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Aortic Stiffness and Diastolic Dysfunction in Sprague Dawley Rats Consuming Short-Term Fructose Plus High Salt Diet

Authors Komnenov D, Levanovich PE, Perecki N, Chung CS, Rossi NF

Received 15 April 2020

Accepted for publication 13 August 2020

Published 28 September 2020 Volume 2020:13 Pages 111—124

DOI https://doi.org/10.2147/IBPC.S257205

Checked for plagiarism Yes

Review by Single anonymous peer review

Peer reviewer comments 3

Editor who approved publication: Professor Turgay Celik


Dragana Komnenov,1 Peter E Levanovich,2 Natalia Perecki,1 Charles S Chung,2 Noreen F Rossi1– 3

1Department of Internal Medicine, Division of Nephrology, Wayne State University School of Medicine, Detroit, MI, USA; 2Department of Physiology, Wayne State University School of Medicine, Detroit, MI, USA; 3Department of Research and Development, John D. Dingell Veterans Affairs Medical Center, Detroit, MI, USA

Correspondence: Noreen F Rossi
Department of Internal Medicine, Division of Nephrology, Wayne State University School of Medicine, 4160 John R Street #908, Detroit, MI 48201, USA
Email nrossi@wayne.edu

Introduction: High fructose and salt consumption continues to be prevalent in western society. Existing studies show that a rat model reflecting a diet of fructose and salt consumed by the upper 20th percentile of the human population results in salt-sensitive hypertension mitigated by treatment with an antioxidant. We hypothesized that dietary fructose, rather than glucose, combined with high salt leads to aortic stiffening and decreased renal artery compliance. We also expect that daily supplementation with the antioxidant, 4-hydroxy-2,2,6,6-tetramethylpiperidine-1-oxyl (+T; Tempol), will ameliorate the increase in mean arterial pressure (MAP) and vascular changes.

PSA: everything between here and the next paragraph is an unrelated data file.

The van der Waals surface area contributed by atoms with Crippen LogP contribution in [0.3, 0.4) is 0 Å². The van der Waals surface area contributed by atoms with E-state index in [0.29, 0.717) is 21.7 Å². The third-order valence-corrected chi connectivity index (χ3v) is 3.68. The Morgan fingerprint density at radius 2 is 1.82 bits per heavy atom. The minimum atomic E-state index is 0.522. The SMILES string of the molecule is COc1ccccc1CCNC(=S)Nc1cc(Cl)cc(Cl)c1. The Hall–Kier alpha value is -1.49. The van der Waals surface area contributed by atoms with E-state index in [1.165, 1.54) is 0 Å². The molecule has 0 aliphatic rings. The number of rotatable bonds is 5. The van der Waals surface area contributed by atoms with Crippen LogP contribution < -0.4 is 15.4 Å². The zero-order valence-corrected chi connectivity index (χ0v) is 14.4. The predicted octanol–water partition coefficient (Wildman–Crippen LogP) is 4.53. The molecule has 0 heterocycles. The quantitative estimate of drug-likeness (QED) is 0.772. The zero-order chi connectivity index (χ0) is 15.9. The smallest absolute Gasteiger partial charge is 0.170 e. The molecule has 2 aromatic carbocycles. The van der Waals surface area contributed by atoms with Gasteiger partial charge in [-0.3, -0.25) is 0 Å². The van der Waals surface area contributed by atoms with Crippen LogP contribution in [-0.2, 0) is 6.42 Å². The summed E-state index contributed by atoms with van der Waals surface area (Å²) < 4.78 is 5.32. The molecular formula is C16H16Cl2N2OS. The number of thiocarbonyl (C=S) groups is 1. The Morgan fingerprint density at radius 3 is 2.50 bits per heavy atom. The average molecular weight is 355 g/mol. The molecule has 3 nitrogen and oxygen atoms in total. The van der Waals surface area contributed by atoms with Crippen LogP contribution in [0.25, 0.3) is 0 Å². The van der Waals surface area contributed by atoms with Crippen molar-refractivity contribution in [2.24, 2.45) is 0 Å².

Methods: Male Sprague Dawley rats were studied with either 20% fructose or 20% glucose in the drinking water and normal salt (0.4%) or high salt (4%) in the chow resulting in four dietary groups: fructose normal Fru+NS or high salt (Fru+HS) or glucose with normal (Glu+NS) or high salt (Glu+HS). Tempol (+T) was added to the drinking water in half of the rats in each group for 3 weeks.
Results: MAP was significantly elevated and the glucose:insulin ratio was depressed in the Fru+HS. Both parameters were normalized in Fru+HS+T. Plasma renin activity (PRA) and kidney tissue angiotensin II (Ang II) were not suppressed in the high salt groups. Pulse wave velocity (PWV), radial ascending strain, and distensibility coefficient of the ascending aorta were significantly decreased in Fru+HS rats and improved in the Fru+HS+T rats. No differences occurred in left ventricular systolic function, but the ratio of early (E) to late (A) transmitral filling velocities was decreased and renal resistive index (RRI) was higher in Fru+HS rats; antioxidant treatment did not change these indices.
Discussion: Thus, short-term consumption of high fructose plus high salt diet by rats results in modest hypertension, insulin resistance, diminished aortic and renal artery compliance, and left ventricular diastolic dysfunction. Antioxidant treatment ameliorates the blood pressure, insulin resistance and aortic stiffness, but not renal artery stiffness and left ventricular diastolic dysfunction.

Keywords: angiotensin II, hypertension, insulin resistance, pulse wave velocity, renin

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